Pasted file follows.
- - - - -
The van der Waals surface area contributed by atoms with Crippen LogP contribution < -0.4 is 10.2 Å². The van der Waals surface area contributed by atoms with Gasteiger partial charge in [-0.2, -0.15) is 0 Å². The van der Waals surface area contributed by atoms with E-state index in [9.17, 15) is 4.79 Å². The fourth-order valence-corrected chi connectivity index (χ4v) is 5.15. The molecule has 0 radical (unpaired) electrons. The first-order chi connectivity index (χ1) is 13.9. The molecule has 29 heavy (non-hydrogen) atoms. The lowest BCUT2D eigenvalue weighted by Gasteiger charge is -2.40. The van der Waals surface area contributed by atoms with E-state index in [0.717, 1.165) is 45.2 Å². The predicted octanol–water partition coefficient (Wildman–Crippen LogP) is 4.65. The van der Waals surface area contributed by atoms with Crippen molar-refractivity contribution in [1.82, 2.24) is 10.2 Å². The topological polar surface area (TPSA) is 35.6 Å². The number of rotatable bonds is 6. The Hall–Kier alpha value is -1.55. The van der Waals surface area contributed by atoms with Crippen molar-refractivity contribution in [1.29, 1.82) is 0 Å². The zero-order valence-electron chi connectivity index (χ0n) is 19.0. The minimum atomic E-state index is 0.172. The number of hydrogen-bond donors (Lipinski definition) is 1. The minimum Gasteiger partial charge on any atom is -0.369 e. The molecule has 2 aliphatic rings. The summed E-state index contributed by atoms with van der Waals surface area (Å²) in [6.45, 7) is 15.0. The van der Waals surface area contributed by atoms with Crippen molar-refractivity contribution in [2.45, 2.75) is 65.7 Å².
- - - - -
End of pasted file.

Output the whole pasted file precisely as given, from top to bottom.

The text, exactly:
The van der Waals surface area contributed by atoms with Crippen LogP contribution < -0.4 is 10.2 Å². The van der Waals surface area contributed by atoms with Gasteiger partial charge in [-0.2, -0.15) is 0 Å². The van der Waals surface area contributed by atoms with E-state index in [9.17, 15) is 4.79 Å². The fourth-order valence-corrected chi connectivity index (χ4v) is 5.15. The molecule has 0 radical (unpaired) electrons. The first-order chi connectivity index (χ1) is 13.9. The molecule has 29 heavy (non-hydrogen) atoms. The lowest BCUT2D eigenvalue weighted by Gasteiger charge is -2.40. The van der Waals surface area contributed by atoms with E-state index in [0.717, 1.165) is 45.2 Å². The predicted octanol–water partition coefficient (Wildman–Crippen LogP) is 4.65. The van der Waals surface area contributed by atoms with Crippen molar-refractivity contribution in [1.82, 2.24) is 10.2 Å². The topological polar surface area (TPSA) is 35.6 Å². The number of rotatable bonds is 6. The Hall–Kier alpha value is -1.55. The van der Waals surface area contributed by atoms with Crippen molar-refractivity contribution in [1.29, 1.82) is 0 Å². The zero-order valence-electron chi connectivity index (χ0n) is 19.0. The minimum atomic E-state index is 0.172. The number of hydrogen-bond donors (Lipinski definition) is 1. The minimum Gasteiger partial charge on any atom is -0.369 e. The molecule has 2 aliphatic rings. The summed E-state index contributed by atoms with van der Waals surface area (Å²) in [6.45, 7) is 15.0. The van der Waals surface area contributed by atoms with Crippen molar-refractivity contribution in [2.45, 2.75) is 65.7 Å².